AMC, Discovery, Viacom Mull a Sports-Free Streaming Bundle

Cable programmers such as AMC Networks, Discovery Communications and Viacom find themselves in competition with streaming Internet TV services. Consumers are cutting off expensive pay TV bundles in favor of skinny ones, and streaming services such as YouTube TV and Hulu are among those that pare down the offerings, leaving cable programmers in the lurch. In response, four to six pay TV providers are now in negotiations to create a new online service devoid of sports programming that would cost less than $20 per month.

Bloomberg says that a source “familiar with the situation” reports that, “the talks are at various stages, but at least one service could be introduced this year.” Sports tend to be “the most popular live programming,” but also the most expensive.

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Minus sports, the cable programmers could offer a streaming service that would be “about half the expected price of Hulu’s upcoming live TV service and YouTube’s new TV package.” AMC, Discovery and Viacom do not carry sports in the U.S.

The source also states that, “at one point, several cable network owners discussed creating their own online service, like Hulu,” but that could “trigger a backlash” from some media companies.

Moffett Nathanson analyst Michael Nathanson says that such entertainment-only TV packages “could violate deals that major media companies like Disney and 21st Century Fox have with cable and satellite providers” that “require that their networks be part of the most popular bundles or that a certain share of subscribers must receive their programming.”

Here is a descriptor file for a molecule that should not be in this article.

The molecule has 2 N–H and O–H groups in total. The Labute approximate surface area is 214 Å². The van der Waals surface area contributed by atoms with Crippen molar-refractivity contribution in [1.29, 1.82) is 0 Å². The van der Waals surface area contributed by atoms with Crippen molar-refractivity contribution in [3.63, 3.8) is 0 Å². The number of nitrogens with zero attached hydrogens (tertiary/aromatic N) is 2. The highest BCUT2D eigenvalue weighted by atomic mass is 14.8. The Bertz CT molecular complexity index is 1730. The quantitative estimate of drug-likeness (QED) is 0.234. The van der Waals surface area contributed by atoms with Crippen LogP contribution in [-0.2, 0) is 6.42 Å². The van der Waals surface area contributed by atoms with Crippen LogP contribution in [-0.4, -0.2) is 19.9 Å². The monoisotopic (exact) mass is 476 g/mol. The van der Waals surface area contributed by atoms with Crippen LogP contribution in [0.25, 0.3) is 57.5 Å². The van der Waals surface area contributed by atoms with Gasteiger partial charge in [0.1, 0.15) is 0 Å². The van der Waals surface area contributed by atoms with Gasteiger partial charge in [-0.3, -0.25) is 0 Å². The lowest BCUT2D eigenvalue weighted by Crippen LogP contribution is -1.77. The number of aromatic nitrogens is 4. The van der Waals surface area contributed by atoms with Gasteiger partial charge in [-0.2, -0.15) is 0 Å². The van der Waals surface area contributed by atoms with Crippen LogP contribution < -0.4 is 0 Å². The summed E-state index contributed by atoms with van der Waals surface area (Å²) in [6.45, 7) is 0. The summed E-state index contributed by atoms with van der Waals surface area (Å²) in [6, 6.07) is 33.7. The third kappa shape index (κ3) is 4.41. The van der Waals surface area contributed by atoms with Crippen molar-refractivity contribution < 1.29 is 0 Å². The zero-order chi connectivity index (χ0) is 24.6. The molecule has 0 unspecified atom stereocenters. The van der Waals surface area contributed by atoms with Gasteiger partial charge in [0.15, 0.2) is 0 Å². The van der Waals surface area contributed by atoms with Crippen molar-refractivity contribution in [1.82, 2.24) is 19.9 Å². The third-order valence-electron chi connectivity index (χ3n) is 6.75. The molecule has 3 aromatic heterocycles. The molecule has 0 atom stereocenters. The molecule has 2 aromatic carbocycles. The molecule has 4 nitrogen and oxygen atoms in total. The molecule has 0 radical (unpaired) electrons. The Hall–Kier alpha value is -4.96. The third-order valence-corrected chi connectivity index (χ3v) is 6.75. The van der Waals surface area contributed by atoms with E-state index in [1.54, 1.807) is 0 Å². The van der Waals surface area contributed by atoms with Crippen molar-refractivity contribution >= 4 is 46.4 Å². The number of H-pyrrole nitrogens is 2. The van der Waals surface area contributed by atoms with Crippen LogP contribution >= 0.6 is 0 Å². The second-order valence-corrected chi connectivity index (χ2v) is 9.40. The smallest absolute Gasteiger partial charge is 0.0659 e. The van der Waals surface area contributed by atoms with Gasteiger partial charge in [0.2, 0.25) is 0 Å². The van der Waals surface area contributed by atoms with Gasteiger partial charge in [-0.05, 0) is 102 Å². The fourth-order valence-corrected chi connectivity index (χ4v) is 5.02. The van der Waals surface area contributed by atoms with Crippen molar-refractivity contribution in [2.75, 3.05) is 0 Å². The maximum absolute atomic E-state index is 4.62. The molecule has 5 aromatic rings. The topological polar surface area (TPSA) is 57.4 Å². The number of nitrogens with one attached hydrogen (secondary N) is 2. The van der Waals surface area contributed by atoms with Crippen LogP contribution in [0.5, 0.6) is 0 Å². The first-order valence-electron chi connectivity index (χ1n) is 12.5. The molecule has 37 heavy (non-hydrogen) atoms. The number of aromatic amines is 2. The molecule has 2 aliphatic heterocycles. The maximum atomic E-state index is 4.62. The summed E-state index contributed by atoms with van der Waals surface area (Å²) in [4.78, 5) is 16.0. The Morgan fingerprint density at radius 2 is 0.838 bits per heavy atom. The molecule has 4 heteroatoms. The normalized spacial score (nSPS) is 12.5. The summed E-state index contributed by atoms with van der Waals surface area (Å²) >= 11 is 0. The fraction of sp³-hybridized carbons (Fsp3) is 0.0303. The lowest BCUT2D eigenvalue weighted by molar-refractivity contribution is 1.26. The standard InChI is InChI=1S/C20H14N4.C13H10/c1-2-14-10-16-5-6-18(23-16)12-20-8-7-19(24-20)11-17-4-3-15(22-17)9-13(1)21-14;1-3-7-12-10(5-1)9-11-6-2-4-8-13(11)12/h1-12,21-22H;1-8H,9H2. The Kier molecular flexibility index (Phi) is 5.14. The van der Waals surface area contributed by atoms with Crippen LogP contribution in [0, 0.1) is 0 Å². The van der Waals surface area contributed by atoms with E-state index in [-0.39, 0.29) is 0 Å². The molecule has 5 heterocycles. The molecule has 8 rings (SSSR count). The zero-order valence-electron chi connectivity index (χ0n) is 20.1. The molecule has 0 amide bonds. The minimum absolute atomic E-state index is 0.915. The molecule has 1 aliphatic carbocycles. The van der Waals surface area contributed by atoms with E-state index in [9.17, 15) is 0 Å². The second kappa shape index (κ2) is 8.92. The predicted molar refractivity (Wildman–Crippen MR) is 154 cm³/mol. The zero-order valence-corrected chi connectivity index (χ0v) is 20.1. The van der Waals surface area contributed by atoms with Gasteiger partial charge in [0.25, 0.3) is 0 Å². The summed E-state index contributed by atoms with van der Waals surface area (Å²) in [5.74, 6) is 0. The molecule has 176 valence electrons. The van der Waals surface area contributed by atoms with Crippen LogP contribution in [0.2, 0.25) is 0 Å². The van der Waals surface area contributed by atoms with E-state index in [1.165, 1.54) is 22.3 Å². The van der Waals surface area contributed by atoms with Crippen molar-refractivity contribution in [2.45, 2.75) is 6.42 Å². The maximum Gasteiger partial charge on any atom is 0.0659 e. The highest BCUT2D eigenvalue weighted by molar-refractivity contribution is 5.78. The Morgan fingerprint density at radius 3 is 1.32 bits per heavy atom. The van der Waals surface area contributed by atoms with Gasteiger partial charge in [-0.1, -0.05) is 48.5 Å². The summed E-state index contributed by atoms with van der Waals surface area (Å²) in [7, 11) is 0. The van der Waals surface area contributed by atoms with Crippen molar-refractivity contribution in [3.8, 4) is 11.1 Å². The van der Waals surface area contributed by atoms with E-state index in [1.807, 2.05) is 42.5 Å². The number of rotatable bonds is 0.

“It’s meant to dissuade distributors from doing something like this,” said Nathanson. “The issue is how many subscribers they can have before the legal questions appear.”

Bloomberg asks whether “consumers even want TV without sports,” since many streaming TV services report live sports are “a big draw.” On the other hand, AT&T chief executive Randall Stephenson said, “there is a huge segment of our market that wants a bundle that doesn’t involve sports,” and adds that he expects subscribers will flock to a 100-channel bundle without sports that will be priced at $35 per month.

Viacom chief executive Bob Bakish adds that British pay TV provider Sky has also been successful selling sports-free bundles.

“You could certainly take a range of companies, ourselves included and some others, aggregate them together and put together a consumer offering,” he said, adding that he believes a sports-free service could yield a 30 percent profit margin. “It feels like an inevitable outcome and that will be a good thing.”